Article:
On a cold and windy early December afternoon in Muncie, Indiana, a cluster of people wearing as much clothing as they can loiter around the entrance of the Muncie HUB. Some have open suitcases with clothes and belongings, while others have speakers playing music.
These people can’t enter the HUB, as the building is open from 8 a.m.-noon and 1-5 p.m. Monday to Friday, and during the one-hour period dedicated to cleaning and setup in between, no one seeking help can be in the building. Nevertheless, they wait outside because they have nowhere else to go.
According to the National Alliance to End Homelessness, approximately 5,625 people were “homeless on a given night” in Indiana as of 2020.
The Muncie HUB is for more extreme cases of homelessness. It gives those on the street a restroom, a phone charging station and a place to hang out during the day. Muncie Mission, along with numerous other local organizations, helps run Muncie HUB and additionally offers more advanced resources, such as overnight shelter, food and an addiction program. Their main building acts as a warming station, as well.
Although there are five or six warming stations in the Muncie area, Muncie Mission is the only 24-hour service, so those who wouldn’t be able to sleep in the beds provided can come and sit in the lobby, warm up with hot chocolate or coffee, charge their phone if need be, etc.
Bob Scott, vice president of development at Muncie Mission, said the Mission’s highest bed count is normally in December, January and February, as many people need a place to stay during the coldest months of the year.
Even Phi Beta Sigma, a fraternity at Ball State, recognizes the struggles the at-risk community goes through in the winter. Through their annual signature event, “Sigma Sleepout for the Homeless,” the fraternity camps out at a corner of the Scramble Light for a full 24 hours.
While those at this event have a tent, multiple donation boxes, a speaker, a firepit and much more to help them through their 25 hours outside (7 a.m. until 8:30 a.m. the next day), Jiale Ritter, a fourth-year natural resources and environmental management major at Ball State and Phi Beta Sigma Community Service Chairman, knows many members of the at-risk community may not have access to these things.
“Last year, it was raining when we were doing it, so we had to sleep out here in the rain, and it was freezing. It was cold, and my eyes opened a little bit more to realize that this is what people deal with every day,” Ritter said. “They don't have the resources to be able to be like, ‘I'm just going to go home,’ or ‘I'm just going to get a hotel room.’”
Not only is cold, hazardous weather tough on the at-risk community, but Scott said November and December are especially hard mentally for the homeless.
“The holidays add depression for people that are missing somebody in their life, for people [who] aren't where they expected they would be,” Scott said. “That's a real struggle. The good thing is that the holidays really bring out people [who] have compassion.”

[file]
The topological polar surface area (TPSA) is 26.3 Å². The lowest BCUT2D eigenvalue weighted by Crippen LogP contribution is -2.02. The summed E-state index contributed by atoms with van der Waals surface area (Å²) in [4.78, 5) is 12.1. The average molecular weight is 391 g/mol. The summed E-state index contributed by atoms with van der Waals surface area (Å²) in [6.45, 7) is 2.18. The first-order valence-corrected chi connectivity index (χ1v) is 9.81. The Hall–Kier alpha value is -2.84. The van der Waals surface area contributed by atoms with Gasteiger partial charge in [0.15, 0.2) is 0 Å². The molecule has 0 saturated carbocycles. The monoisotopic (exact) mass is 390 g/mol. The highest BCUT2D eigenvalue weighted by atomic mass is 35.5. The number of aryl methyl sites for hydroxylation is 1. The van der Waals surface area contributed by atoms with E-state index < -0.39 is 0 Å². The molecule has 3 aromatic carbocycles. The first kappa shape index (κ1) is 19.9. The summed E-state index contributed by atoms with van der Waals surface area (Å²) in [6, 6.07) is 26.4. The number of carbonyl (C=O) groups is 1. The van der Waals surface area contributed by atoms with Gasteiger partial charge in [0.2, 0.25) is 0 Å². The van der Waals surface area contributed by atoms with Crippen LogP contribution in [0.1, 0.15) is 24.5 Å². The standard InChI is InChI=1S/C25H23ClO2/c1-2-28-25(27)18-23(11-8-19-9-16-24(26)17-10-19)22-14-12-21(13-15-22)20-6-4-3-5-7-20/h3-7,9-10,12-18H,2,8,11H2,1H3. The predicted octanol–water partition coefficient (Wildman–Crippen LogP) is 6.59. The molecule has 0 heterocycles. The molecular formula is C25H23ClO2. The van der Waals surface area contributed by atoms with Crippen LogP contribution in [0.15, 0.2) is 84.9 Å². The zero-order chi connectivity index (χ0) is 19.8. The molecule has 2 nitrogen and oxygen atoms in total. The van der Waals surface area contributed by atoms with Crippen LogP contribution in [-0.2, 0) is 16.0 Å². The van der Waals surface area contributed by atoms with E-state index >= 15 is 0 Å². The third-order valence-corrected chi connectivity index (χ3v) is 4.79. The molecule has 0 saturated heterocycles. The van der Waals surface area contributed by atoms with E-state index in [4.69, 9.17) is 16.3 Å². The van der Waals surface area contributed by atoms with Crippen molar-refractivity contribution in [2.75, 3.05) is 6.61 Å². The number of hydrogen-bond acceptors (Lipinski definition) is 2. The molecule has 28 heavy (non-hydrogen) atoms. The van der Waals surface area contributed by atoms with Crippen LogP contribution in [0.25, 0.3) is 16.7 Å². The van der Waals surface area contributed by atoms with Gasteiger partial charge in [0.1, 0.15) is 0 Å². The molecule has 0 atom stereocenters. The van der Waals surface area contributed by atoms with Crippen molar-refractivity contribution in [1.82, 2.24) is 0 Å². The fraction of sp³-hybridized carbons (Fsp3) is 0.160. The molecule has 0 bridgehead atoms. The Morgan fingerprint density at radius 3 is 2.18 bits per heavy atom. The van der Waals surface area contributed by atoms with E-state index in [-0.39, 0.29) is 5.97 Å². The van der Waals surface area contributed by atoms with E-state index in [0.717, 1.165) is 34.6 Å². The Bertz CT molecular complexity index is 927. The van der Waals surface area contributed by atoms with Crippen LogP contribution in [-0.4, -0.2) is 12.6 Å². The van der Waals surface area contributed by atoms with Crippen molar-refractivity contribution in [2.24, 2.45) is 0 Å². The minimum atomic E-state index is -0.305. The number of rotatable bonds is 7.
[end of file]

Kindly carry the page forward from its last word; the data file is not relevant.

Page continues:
Leigh Edwards, director of community engagement for Muncie Mission, said the shelter provided 700-900 meals to those in need on Thanksgiving, including over 400 delivered. The weekend before Christmas, Edwards said the Mission served approximately 600 meals.
However, she said it’s sad how many people signed up for the meals because it means they were likely spending the holiday alone.
“The guys that we spend time with that end up with the Mission oftentimes have burned every bridge to healthy relationships and things like that that you can imagine,” Edwards said. “When you walk in the doors of Muncie Mission, you're in an active crisis. Our goal is to move them from that place to being in a place where they're actively showing that they're happy and that they've found purpose and that they can take care of themselves.”
The United States Interagency Council on Homelessness launched a Federal Strategic Plan to Prevent and End Homelessness in 2010, initially reporting a 10 percent drop in homelessness in the country. However, according to their website, homelessness has begun to rise again since 2016.
“In 2020, for the first time since the U.S. started collecting this data, more individuals experiencing homelessness were living on the streets and in cars than in shelters or other temporary housing, and there was an increase in the number of unsheltered families with children,” the website read.
As it pertains to Indiana, the National Alliance to End Homelessness’ website shows the rate of homelessness in the state has gone down as of late, with the rate in 2007 being 11.6, as compared to the 2020 rate of 8.4. However, those involved with Muncie organizations to help the homeless and at-risk community want to see this number continue to shrink.
“There's definitely a need for more understanding for people that need help in our community,” Eileen Molter, director of resource development for Muncie Habitat for Humanity, said. “A lot of these people are doing the best that they can, and all they need is a hand up and then they can stand on their own two feet.”
While Molter said Habitat is not an emergency housing service, those who work for or volunteer with the nonprofit organization are involved in the process of building new housing for those who currently pay more than 30 percent of their income on housing, making it harder for them to buy groceries, take care of their families, etc.
Twice a year, Habitat sends out applications to the community for those who need assistance. In the latest process, Habitat sent out 200 applications and received 60 back, both being the highest marks ever.
Although only four or five of those applicants will get into Habitat’s home ownership program, Molter said the increased number of applications around the community is a positive because it means more at-risk people are ready to take the next step and ask for help. Molter has been with Habitat for three years, and she said since the COVID-19 pandemic, Habitat has helped 37 families with house repairs or new housing.